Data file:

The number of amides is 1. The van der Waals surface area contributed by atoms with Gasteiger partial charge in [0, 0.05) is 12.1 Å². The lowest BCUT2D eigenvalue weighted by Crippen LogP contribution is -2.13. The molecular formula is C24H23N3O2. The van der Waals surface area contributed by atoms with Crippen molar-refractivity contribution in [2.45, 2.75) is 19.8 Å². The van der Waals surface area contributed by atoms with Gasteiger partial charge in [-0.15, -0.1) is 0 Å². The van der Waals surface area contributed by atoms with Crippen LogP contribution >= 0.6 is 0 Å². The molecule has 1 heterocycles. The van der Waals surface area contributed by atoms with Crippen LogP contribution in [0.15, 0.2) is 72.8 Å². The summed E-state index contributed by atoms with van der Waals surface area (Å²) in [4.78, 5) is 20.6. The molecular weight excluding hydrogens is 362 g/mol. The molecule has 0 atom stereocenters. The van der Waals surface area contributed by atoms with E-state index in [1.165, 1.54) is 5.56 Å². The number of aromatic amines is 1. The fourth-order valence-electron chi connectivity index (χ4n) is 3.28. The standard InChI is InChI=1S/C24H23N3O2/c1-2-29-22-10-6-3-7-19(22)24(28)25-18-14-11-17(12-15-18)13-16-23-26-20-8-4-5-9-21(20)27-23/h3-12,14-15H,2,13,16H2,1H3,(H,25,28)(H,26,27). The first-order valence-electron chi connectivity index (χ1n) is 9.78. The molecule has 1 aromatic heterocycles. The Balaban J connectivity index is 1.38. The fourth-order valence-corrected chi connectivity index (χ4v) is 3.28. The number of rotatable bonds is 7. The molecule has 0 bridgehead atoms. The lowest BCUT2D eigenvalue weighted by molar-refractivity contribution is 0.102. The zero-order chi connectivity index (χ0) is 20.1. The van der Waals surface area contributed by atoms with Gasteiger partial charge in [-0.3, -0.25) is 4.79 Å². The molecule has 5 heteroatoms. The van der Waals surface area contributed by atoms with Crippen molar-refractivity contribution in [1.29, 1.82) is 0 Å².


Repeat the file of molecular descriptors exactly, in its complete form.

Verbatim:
The number of amides is 1. The van der Waals surface area contributed by atoms with Gasteiger partial charge in [0, 0.05) is 12.1 Å². The lowest BCUT2D eigenvalue weighted by Crippen LogP contribution is -2.13. The molecular formula is C24H23N3O2. The van der Waals surface area contributed by atoms with Crippen molar-refractivity contribution in [2.45, 2.75) is 19.8 Å². The van der Waals surface area contributed by atoms with Gasteiger partial charge in [-0.15, -0.1) is 0 Å². The van der Waals surface area contributed by atoms with Crippen LogP contribution >= 0.6 is 0 Å². The molecule has 1 heterocycles. The van der Waals surface area contributed by atoms with Crippen LogP contribution in [0.15, 0.2) is 72.8 Å². The summed E-state index contributed by atoms with van der Waals surface area (Å²) in [4.78, 5) is 20.6. The molecular weight excluding hydrogens is 362 g/mol. The molecule has 0 atom stereocenters. The van der Waals surface area contributed by atoms with E-state index in [1.165, 1.54) is 5.56 Å². The number of aromatic amines is 1. The fourth-order valence-electron chi connectivity index (χ4n) is 3.28. The standard InChI is InChI=1S/C24H23N3O2/c1-2-29-22-10-6-3-7-19(22)24(28)25-18-14-11-17(12-15-18)13-16-23-26-20-8-4-5-9-21(20)27-23/h3-12,14-15H,2,13,16H2,1H3,(H,25,28)(H,26,27). The first-order valence-electron chi connectivity index (χ1n) is 9.78. The molecule has 1 aromatic heterocycles. The Balaban J connectivity index is 1.38. The fourth-order valence-corrected chi connectivity index (χ4v) is 3.28. The number of rotatable bonds is 7. The molecule has 0 bridgehead atoms. The lowest BCUT2D eigenvalue weighted by molar-refractivity contribution is 0.102. The zero-order chi connectivity index (χ0) is 20.1. The van der Waals surface area contributed by atoms with Gasteiger partial charge in [-0.3, -0.25) is 4.79 Å². The molecule has 5 heteroatoms. The van der Waals surface area contributed by atoms with Crippen molar-refractivity contribution in [1.29, 1.82) is 0 Å².